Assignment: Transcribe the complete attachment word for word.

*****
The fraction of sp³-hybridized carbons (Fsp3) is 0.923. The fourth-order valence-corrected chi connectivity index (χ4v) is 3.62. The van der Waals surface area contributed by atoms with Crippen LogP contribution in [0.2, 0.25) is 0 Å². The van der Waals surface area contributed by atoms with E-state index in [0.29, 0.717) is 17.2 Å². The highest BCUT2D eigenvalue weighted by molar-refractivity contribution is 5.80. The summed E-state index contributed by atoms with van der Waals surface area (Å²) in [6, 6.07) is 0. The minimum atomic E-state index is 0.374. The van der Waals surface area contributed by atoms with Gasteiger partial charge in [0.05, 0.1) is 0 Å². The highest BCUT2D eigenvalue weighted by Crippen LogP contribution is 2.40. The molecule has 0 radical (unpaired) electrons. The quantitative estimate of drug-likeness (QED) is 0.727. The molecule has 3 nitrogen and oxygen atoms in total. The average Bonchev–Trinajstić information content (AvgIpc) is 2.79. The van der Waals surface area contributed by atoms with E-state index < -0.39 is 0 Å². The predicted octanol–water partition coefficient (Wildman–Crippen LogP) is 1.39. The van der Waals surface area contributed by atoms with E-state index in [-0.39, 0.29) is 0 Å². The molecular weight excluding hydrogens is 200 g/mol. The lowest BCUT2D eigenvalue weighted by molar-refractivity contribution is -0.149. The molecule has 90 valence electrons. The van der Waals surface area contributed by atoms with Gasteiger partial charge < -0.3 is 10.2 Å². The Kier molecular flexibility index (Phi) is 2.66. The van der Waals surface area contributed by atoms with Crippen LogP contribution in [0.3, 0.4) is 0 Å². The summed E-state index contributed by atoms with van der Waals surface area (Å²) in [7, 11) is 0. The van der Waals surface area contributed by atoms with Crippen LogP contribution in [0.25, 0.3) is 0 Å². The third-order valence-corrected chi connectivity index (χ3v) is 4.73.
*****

The fraction of sp³-hybridized carbons (Fsp3) is 0.923. The fourth-order valence-corrected chi connectivity index (χ4v) is 3.62. The van der Waals surface area contributed by atoms with Crippen LogP contribution in [0.2, 0.25) is 0 Å². The van der Waals surface area contributed by atoms with E-state index in [0.29, 0.717) is 17.2 Å². The highest BCUT2D eigenvalue weighted by molar-refractivity contribution is 5.80. The summed E-state index contributed by atoms with van der Waals surface area (Å²) in [6, 6.07) is 0. The minimum atomic E-state index is 0.374. The van der Waals surface area contributed by atoms with Gasteiger partial charge in [0.05, 0.1) is 0 Å². The highest BCUT2D eigenvalue weighted by Crippen LogP contribution is 2.40. The molecule has 0 radical (unpaired) electrons. The quantitative estimate of drug-likeness (QED) is 0.727. The molecule has 3 nitrogen and oxygen atoms in total. The average Bonchev–Trinajstić information content (AvgIpc) is 2.79. The van der Waals surface area contributed by atoms with E-state index < -0.39 is 0 Å². The predicted octanol–water partition coefficient (Wildman–Crippen LogP) is 1.39. The van der Waals surface area contributed by atoms with E-state index in [-0.39, 0.29) is 0 Å². The molecular weight excluding hydrogens is 200 g/mol. The lowest BCUT2D eigenvalue weighted by molar-refractivity contribution is -0.149. The molecule has 90 valence electrons. The van der Waals surface area contributed by atoms with Gasteiger partial charge < -0.3 is 10.2 Å². The Kier molecular flexibility index (Phi) is 2.66. The van der Waals surface area contributed by atoms with Crippen LogP contribution in [0.3, 0.4) is 0 Å². The summed E-state index contributed by atoms with van der Waals surface area (Å²) in [7, 11) is 0. The van der Waals surface area contributed by atoms with Crippen LogP contribution in [0.25, 0.3) is 0 Å². The third-order valence-corrected chi connectivity index (χ3v) is 4.73.